Author:
Wiseman & McTavish
Year:
1994
Bibliographic source:
Drugs Aging 4, 238-256

Materials and methods

Type of sensitisation studied:
skin
Study type:
other: case report and clinical trials
GLP compliance:
no

Test material

Constituent 1
Chemical structure
Reference substance name:
Norethisterone acetate
EC Number:
200-132-0
EC Name:
Norethisterone acetate
Cas Number:
51-98-9
Molecular formula:
C22H28O3
IUPAC Name:
17-ethynyl-3-oxoestr-4-en-17-yl acetate

Method

Type of population:
general
Route of administration:
dermal

Results and discussion

Any other information on results incl. tables

Clinical studies are available in the published literature that assessed the effectiveness and safety of transdermal therapeutic systems containing norethisterone, typically in the form of norethisterone acetate:

In a study with 507 patients were treated with transdermal estradiol/norethisterone acetate as skin patches. The patients received continuous combined transdermal matrix patches every 3-4 days and the study duration was 52 weeks. Local skin tolerability of the transdermal matrix system was good. Only 5.9 % of the patients discontinued the treatment due to skin irritation. From the publication there is no evidence of a skin sensitization reaction and it was concluded that the system is well tolerated and can be safely used (Samisoe et al. 2007).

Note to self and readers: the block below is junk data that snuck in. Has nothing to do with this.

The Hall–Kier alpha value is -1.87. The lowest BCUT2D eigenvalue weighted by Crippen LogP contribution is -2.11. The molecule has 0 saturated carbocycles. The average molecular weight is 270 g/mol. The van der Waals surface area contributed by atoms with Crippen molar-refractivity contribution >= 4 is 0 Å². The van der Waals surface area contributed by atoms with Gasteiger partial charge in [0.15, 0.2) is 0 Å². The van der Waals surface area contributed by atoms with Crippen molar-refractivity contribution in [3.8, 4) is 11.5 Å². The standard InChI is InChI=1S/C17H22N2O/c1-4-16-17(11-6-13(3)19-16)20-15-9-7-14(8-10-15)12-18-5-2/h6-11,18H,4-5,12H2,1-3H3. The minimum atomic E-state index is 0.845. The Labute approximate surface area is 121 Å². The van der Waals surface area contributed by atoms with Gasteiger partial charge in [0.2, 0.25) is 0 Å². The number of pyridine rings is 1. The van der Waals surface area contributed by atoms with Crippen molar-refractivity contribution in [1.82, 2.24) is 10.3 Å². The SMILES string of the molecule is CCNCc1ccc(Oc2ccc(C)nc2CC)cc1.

A randomized study over 48 or 96 weeks at 32 centers across five European countries included 306 patients with transdermal continuous estradiol/norethisterone acetate treatment. Local skin tolerability was good. Whereas skin irritation was observed at some time during the study only 8.2% discontinued due to local skin reactions. From the publication there is no evidence of a skin sensitization reaction and it was concluded that the system is well tolerated (Samisoe et al. 2009)

In an earlier randomized 1 year study at 35 centers across five European countries two doses of norethisterone acetate combined with estradiol were examined in 309 patients (n = 153 + 156), compared to other transdermal delivery systems. Number for the norethisterone acetate combined with estradiol groups were not given in the publication, but it was overall stated that transient, mild skin reactions were observed at the application site for the transdermal delivery systems, with slightly higher percentage in the higher dose groups, compared to the smaller systems (obviously independent from the chemical delivered) (Rozenberg et al. 1997). Therefore from the publication there is no evidence of a skin sensitization reaction related to norethisterone acetate.

A randomized study also examined continuous combined transdermal delivery of estradiol and norethisterone acetate across 37 centers in the USA (compared to estradiol patch alone). The patches were applied every 3.5 days and the study duration was 52 weeks. 440 patients were treated with respective patches in three dose groups (140, 250 or 400 μg/day norethisterone acetate; n = 163 + 149 + 158). Erythema was the most frequent application site reaction and it was concluded that the estradiol-norethisterone acetate combination showed skin tolerance comparable to estradiol alone (Archer et al. 1999). From the publication there is no evidence of a skin sensitization reaction related to norethisterone acetate or the transdermal delivery system.